“Whenever you're in conflict with someone, there is one factor that can make the difference between damaging your relationship and deepening it. That factor is attitude.” ~William James.

What is this hurricane that disrupts all relationships at work and home? In two words: Wrong perceptions. We form perceptions of other people based on: (a) our personal interactions and communication with them, and (b) how we think and feel about others because of this information. We then assume these perceptions are accurate and correct and act on them accordingly. Oh what a sad mistake! The winds start blowing.

Knowing how the brain works (an efficiency machine needing homeostasis) and how easily people can form wrong perceptions of others (the endless perceptual biases that occur), I am inclined to assume that the majority of our perceptions of others are far from correct. This includes the way others perceive us and our perception of that perception. And reactions to wrong perceptions, even when they are all we have to go on, usually don’t lead to the best outcome. This is something we can all easily identify with even though we often don’t do anything about it

If wrong perceptions are the hurricane that drives relationships south, then the eye of the storm is the perceptions we form of other people’s motivations or intentions, including those that we project from ourselves. We can project or perceive positive, neutral or negative motivations when dealing with others, depending on the general view we have of life, based on our personal experiences and thoughts about those experiences.

Fear and anxiety are the winds of the hurricane that are so disruptive to a relationship headed south, when expressed with contempt. And those negative feelings are usually associated with the un-clarity or distrust of our own primary motivation in the relationship or a similar negative perception of the other person’s motivation. Misperceiving a basically good and pure intention, because of the “bad” surface behaviors and words that speak louder, is very natural and understandable; however, it is the only point of entry to correct this misperception problem.

Correcting misperceptions at this level is very difficult because one has to be open and courageous to begin to question, whether his or her own intentions are pure, good, and honest aimed at a win-win outcome for all, or whether they are aimed more at a dishonest, manipulative “me win and you lose” direction. And of course, correcting wrong perceptions that would allow the relationship to head in the right direction, has to start with being open to the possibility that your perceptions of the other person aren’t necessarily correct, especially when it comes to what you quickly “see” on the surface vs. taking the time to understand their basic intentions underneath.

Wrong perceptions are formed and continue mostly by means of miscommunication, which starts with our own misperception of who we are, what we are really after, and how well we are succeeding in getting it. We are all in pursuit of intrinsically genuine happiness, using our god-given right of freedom to pursue it in our own chosen way.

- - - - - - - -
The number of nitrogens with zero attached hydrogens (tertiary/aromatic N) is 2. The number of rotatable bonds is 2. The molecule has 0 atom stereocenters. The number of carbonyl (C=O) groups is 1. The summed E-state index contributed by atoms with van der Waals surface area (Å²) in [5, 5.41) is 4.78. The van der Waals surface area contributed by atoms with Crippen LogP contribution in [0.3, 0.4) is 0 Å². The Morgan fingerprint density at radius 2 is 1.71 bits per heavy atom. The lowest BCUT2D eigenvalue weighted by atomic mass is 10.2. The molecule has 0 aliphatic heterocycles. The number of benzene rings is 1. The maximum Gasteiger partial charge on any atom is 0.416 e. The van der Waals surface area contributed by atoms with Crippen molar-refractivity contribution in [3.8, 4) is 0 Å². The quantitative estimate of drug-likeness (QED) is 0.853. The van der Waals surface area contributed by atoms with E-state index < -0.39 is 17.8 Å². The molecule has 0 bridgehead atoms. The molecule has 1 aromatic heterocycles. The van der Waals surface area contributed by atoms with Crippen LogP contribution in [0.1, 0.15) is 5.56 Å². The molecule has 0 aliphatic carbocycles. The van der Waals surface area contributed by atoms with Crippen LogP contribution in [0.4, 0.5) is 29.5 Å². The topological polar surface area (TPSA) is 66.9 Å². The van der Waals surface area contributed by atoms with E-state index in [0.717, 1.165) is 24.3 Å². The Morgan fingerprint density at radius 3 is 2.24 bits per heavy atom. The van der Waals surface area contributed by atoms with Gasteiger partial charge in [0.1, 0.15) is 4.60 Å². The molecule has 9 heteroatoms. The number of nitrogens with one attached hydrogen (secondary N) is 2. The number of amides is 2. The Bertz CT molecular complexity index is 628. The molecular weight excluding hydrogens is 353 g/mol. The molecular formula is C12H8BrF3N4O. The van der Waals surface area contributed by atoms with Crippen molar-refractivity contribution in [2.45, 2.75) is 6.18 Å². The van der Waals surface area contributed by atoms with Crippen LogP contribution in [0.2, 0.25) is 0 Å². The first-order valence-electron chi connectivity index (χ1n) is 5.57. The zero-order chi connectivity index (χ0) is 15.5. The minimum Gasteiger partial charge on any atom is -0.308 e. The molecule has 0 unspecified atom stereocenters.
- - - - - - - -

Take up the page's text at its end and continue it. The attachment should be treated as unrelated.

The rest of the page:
This is where the conflicts arise and misperceptions of purpose and intentions fester. We all have our own different ideas of what this happiness is all about and the best path to get it, and it is easy to get in arguments about this and do things that are easily perceived as over-controlling or limiting the freedom of others in both work and personal relationships.

There only seems to be one way to view other people to avoid the contamination of wrong perceptions that lead to ineffective actions and reactions, which in turn diminish our success at reaching the ultimate goal we are all after—more happiness and less suffering. Getting to this viewpoint can be a slow and painful process, full of unhappy failures.

This best viewpoint is the one that helps us get in touch with our own best intentions in a relationship and communicate them in an honest way, without participating in the normal competitive tit for tat game. This is the only way to unravel the layers of misperceptions about the other person’s wrongly perceived intentions; and this is true because as it turns out, we all have the same good intentions in spite of alluring, transient proof to the contrary.

Getting to this last viewpoint is what life is all about—seeing the real reason for the hope and faith that none of us can misperceive or deny forever. In the meantime, it is most sensible to do what you can to make the inevitable hurricane winds less destructive.

This “healing” process starts with communicating past the miscommunication that lead to the wrong perceptions that we have of others and that they have of us, especially about wrongly perceived or miscommunicated intentions. And this in turn starts with embracing a very safe assumption that we all have good intentions, but just don’t always know the best way to carry them out for the best results that help us all. Wrong outcomes of good intentions are just misguided, as hard as that is to see sometimes. But the view is worth the effort to get there.

Author's Bio: 

William Cottringer, Ph.D. is President of Puget Sound Security in Bellevue, WA, along with being a Sport Psychologist, Reality Repair Coach, Photographer and Writer living in the mountains of North Bend. He is author of several business and self-development books, including, Re-braining for 2000 (MJR Publishing), Passwords to The Prosperity Zone (Authorlink Press), You Can Have Your Cheese & Eat It Too (Executive Excellence), The Bow-Wow Secrets (Wisdom Tree), Do What Matters Most and “P” Point Management (Atlantic Book Publishers) and Reality repair Rx (Publish America). This article is part of his new book Reality Repair coming soon (Penguin). Bill can be reached for comments or questions at (425) 454-5011 or bcottringer@pssp.net